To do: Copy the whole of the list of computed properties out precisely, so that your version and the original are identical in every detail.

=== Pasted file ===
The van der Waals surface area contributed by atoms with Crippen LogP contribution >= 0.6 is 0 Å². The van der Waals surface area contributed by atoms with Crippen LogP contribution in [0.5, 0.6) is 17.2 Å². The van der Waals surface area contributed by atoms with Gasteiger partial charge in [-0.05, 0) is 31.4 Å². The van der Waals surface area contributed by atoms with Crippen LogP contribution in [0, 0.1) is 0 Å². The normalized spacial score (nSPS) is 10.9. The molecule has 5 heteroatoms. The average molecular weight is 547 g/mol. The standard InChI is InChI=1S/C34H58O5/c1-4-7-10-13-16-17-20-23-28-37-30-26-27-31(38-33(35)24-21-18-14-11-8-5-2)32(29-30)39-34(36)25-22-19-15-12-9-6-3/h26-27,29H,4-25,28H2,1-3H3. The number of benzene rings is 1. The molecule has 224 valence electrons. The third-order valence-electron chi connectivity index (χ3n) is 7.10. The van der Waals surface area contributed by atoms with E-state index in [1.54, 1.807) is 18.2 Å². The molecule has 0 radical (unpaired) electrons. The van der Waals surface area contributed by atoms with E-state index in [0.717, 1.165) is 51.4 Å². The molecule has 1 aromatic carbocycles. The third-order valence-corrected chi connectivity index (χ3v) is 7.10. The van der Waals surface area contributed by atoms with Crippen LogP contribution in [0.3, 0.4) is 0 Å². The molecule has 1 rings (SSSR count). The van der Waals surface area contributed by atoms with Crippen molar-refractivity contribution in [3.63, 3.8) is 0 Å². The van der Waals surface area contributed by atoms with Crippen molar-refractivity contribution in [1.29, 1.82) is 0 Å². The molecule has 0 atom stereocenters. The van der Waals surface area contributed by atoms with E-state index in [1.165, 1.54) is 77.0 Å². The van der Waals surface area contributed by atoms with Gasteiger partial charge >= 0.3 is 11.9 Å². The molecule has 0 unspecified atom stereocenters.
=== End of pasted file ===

The van der Waals surface area contributed by atoms with Crippen LogP contribution >= 0.6 is 0 Å². The van der Waals surface area contributed by atoms with Crippen LogP contribution in [0.5, 0.6) is 17.2 Å². The van der Waals surface area contributed by atoms with Gasteiger partial charge in [-0.05, 0) is 31.4 Å². The van der Waals surface area contributed by atoms with Crippen LogP contribution in [0, 0.1) is 0 Å². The normalized spacial score (nSPS) is 10.9. The molecule has 5 heteroatoms. The average molecular weight is 547 g/mol. The standard InChI is InChI=1S/C34H58O5/c1-4-7-10-13-16-17-20-23-28-37-30-26-27-31(38-33(35)24-21-18-14-11-8-5-2)32(29-30)39-34(36)25-22-19-15-12-9-6-3/h26-27,29H,4-25,28H2,1-3H3. The number of benzene rings is 1. The molecule has 224 valence electrons. The third-order valence-electron chi connectivity index (χ3n) is 7.10. The van der Waals surface area contributed by atoms with E-state index in [1.54, 1.807) is 18.2 Å². The molecule has 0 radical (unpaired) electrons. The van der Waals surface area contributed by atoms with E-state index in [0.717, 1.165) is 51.4 Å². The molecule has 1 aromatic carbocycles. The third-order valence-corrected chi connectivity index (χ3v) is 7.10. The van der Waals surface area contributed by atoms with Crippen LogP contribution in [0.3, 0.4) is 0 Å². The molecule has 1 rings (SSSR count). The van der Waals surface area contributed by atoms with Crippen molar-refractivity contribution in [3.63, 3.8) is 0 Å². The van der Waals surface area contributed by atoms with Crippen molar-refractivity contribution in [1.29, 1.82) is 0 Å². The molecule has 0 atom stereocenters. The van der Waals surface area contributed by atoms with E-state index in [1.165, 1.54) is 77.0 Å². The van der Waals surface area contributed by atoms with Gasteiger partial charge >= 0.3 is 11.9 Å². The molecule has 0 unspecified atom stereocenters.